My rating: 3 of 5 stars
Heaven has no rage, like love to hatred turned, Nor hell a fury, like a woman scorned.
The quote above is from The Mourning Bride by William Congreve and it's the origin of the quote everyone is familiar with, "Hell hath no fury like a woman scorned." The quote from Congreve has been misunderstood and changed. In a similar way the importance of women has been misunderstood and changed over the years. It's laughable for many people living now to believe that women are simply good for cleaning, sex, and having/taking care of children, but not long ago that was the thinking. Hath No Fury seeks to put ridiculous stereotypes about women to bed by showing all types of heroines. Not all are warriors, but all fight for what's important.
The reviews below aren't for all the short stories, but rather some of the ones that caught my attention.
The Scion by S.R. Cambridge
Chemical weaponry changed the world forever. Their use killed most infected by them, but those who lived were different. They believed they were special and chosen by God so others nicknamed them the faithful. Some settlements survived and fought off the faithful yet the war seemed never ending. Nika Zawisza is a ranger for one of those settlements. Her prospects for a long life are bleak especially when her family motto is, "the women in our family die young." Nika and her sister Kaja are sent to discover what happened to the power station that supplies their home.
The Scion isn't terribly original yet it scores some points on an emotional level. The story is filled with the common apocalyptic future tropes such as war that broke the world as we know it, survivors who aren't truly human anymore, and frightening changes to the remainder of society. The biggest one that caught my attention was the way the people made sure their babies didn't "turn out funny." Men are sent from different settlements to impregnate the women who wish it. It literally sounded as though women lined for these out of town men to attempt to impregnate them.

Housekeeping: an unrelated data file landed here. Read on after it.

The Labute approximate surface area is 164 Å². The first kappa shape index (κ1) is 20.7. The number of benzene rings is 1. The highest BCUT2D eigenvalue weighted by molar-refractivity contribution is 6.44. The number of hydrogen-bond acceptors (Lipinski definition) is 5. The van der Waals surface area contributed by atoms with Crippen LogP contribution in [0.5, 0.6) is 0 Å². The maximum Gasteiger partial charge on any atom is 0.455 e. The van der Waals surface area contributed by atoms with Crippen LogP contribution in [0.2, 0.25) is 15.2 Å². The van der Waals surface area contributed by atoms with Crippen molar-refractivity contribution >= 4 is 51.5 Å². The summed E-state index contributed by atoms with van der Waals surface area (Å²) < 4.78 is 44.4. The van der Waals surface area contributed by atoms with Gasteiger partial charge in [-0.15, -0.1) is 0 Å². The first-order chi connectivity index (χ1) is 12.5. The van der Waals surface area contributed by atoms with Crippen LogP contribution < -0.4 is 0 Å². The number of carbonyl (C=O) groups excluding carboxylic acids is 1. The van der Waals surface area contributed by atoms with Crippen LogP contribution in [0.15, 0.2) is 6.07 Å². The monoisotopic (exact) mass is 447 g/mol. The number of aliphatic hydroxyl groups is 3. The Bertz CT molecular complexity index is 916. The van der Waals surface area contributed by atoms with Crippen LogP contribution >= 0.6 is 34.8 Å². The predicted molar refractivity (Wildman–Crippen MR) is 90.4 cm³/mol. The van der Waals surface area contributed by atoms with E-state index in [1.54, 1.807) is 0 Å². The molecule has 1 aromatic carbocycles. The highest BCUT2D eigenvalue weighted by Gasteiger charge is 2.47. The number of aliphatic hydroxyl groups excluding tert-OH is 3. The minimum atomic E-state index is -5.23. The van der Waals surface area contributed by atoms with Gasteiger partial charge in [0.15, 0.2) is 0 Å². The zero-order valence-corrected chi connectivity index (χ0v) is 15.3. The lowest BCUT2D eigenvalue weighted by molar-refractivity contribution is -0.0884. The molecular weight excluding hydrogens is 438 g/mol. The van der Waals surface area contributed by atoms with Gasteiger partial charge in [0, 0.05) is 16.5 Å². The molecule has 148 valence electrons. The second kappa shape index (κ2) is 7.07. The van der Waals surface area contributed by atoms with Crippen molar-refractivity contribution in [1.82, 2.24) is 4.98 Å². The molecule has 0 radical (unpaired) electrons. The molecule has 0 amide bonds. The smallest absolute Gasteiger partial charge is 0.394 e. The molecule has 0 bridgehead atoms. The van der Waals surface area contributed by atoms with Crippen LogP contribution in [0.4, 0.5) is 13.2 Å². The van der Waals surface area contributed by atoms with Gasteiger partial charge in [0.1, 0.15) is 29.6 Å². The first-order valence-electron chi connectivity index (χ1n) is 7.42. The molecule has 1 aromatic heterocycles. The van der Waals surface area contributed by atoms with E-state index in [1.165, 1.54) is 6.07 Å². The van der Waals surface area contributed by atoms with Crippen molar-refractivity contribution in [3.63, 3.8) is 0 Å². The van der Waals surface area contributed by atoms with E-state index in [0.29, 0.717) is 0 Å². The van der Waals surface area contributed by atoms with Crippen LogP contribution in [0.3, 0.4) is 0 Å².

The strength of the story comes in the relationship between the Zawiska women particularly Nika and Kaja. Nika is the point of view character and she recounts the women in her family that she knew including her mother and aunts. It seems they all die young. Kaja seems to be the exception because rather than being a fierce warrior she's scholarly. She didn't become a ranger like the women in her family, she apprenticed with the settlements biochemist unfortunately Kaja was still known as "Kaja, who hasn't a use." The sisters time together just felt realistic and somewhat touching.
The Scion was a good short story that feels like an excerpt of something bigger.
3.5 out of 5 stars
Casting On by Philippa Ballantine
A group of women in a war torn land sneak away to an abandoned library to sow. One day these women unexpectedly find a wounded man who was barely alive. The only problem is that he's an enemy solider. These women having lost husbands, sons, fathers, and brothers to the war effort decide to help him anyway.
Casting On was a touching story on the strength and resolve of women. These ladies could have reported the soldier or simply pretended not to see him yet they all decided as a group to fix something rather than helping others destroy. Such resolve was impressive and it felt realistic overall. My only complaint is that the story feels like the beginning of a much larger and more engaging tale, yet it ends before it can get to that point.
3.5 out of 5 stars
Burning by Elaine Cunnigham
Burning is a hard story to give a synopsis for as I'm not entirely sure what all just happened. From what I can tell the world in which burning exists has magic. The most notable magic is telepathy and dragons. Some of the telepaths reach a higher rank which earns them the title of Torch. Torches have the power to control dragons with their minds. This story is about Rue, a powerful telepath who has recently been bestowed the title Torch.
3 out of 5 stars
A Dance With Death by Marc Turner
Jenna is an assassin and it seems someone wants to kill her. Considering her line of work, she probably deserves it.
A Dance With Death reads as though it's literally the beginning of a larger book. Just as things begin to get really interesting it's over. This story is the book equivalent of telling someone how hungry you are and them giving you a single cracker.
2.5 out of 5 stars
I received this ARC from NetGalley in exchange for an honest review.
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